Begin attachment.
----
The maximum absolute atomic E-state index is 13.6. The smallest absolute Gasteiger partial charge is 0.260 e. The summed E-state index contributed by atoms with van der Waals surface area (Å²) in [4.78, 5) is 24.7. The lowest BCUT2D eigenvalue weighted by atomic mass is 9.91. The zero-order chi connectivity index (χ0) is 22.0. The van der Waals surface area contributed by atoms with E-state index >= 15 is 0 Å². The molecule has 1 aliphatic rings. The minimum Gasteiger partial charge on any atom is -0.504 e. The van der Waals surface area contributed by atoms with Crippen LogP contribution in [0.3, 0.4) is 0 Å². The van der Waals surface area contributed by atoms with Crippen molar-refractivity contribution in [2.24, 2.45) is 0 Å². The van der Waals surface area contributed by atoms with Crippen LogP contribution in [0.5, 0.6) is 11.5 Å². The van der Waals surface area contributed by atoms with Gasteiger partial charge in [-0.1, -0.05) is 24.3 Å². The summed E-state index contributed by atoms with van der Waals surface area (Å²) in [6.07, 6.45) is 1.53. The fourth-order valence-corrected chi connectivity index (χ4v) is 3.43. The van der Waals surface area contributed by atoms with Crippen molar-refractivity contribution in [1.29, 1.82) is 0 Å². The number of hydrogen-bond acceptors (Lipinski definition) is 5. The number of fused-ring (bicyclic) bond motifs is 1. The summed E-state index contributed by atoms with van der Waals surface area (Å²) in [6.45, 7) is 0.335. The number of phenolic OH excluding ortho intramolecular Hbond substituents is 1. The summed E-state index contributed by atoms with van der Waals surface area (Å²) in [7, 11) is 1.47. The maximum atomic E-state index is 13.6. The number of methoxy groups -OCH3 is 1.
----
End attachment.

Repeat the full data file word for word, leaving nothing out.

The maximum absolute atomic E-state index is 13.6. The smallest absolute Gasteiger partial charge is 0.260 e. The summed E-state index contributed by atoms with van der Waals surface area (Å²) in [4.78, 5) is 24.7. The lowest BCUT2D eigenvalue weighted by atomic mass is 9.91. The zero-order chi connectivity index (χ0) is 22.0. The van der Waals surface area contributed by atoms with E-state index >= 15 is 0 Å². The molecule has 1 aliphatic rings. The minimum Gasteiger partial charge on any atom is -0.504 e. The van der Waals surface area contributed by atoms with Crippen LogP contribution in [0.3, 0.4) is 0 Å². The van der Waals surface area contributed by atoms with Crippen molar-refractivity contribution in [2.24, 2.45) is 0 Å². The van der Waals surface area contributed by atoms with Crippen LogP contribution in [0.5, 0.6) is 11.5 Å². The van der Waals surface area contributed by atoms with Gasteiger partial charge in [-0.1, -0.05) is 24.3 Å². The summed E-state index contributed by atoms with van der Waals surface area (Å²) in [6.07, 6.45) is 1.53. The fourth-order valence-corrected chi connectivity index (χ4v) is 3.43. The van der Waals surface area contributed by atoms with Crippen molar-refractivity contribution in [1.29, 1.82) is 0 Å². The number of hydrogen-bond acceptors (Lipinski definition) is 5. The number of fused-ring (bicyclic) bond motifs is 1. The summed E-state index contributed by atoms with van der Waals surface area (Å²) in [6.45, 7) is 0.335. The number of phenolic OH excluding ortho intramolecular Hbond substituents is 1. The summed E-state index contributed by atoms with van der Waals surface area (Å²) in [7, 11) is 1.47. The maximum atomic E-state index is 13.6. The number of methoxy groups -OCH3 is 1.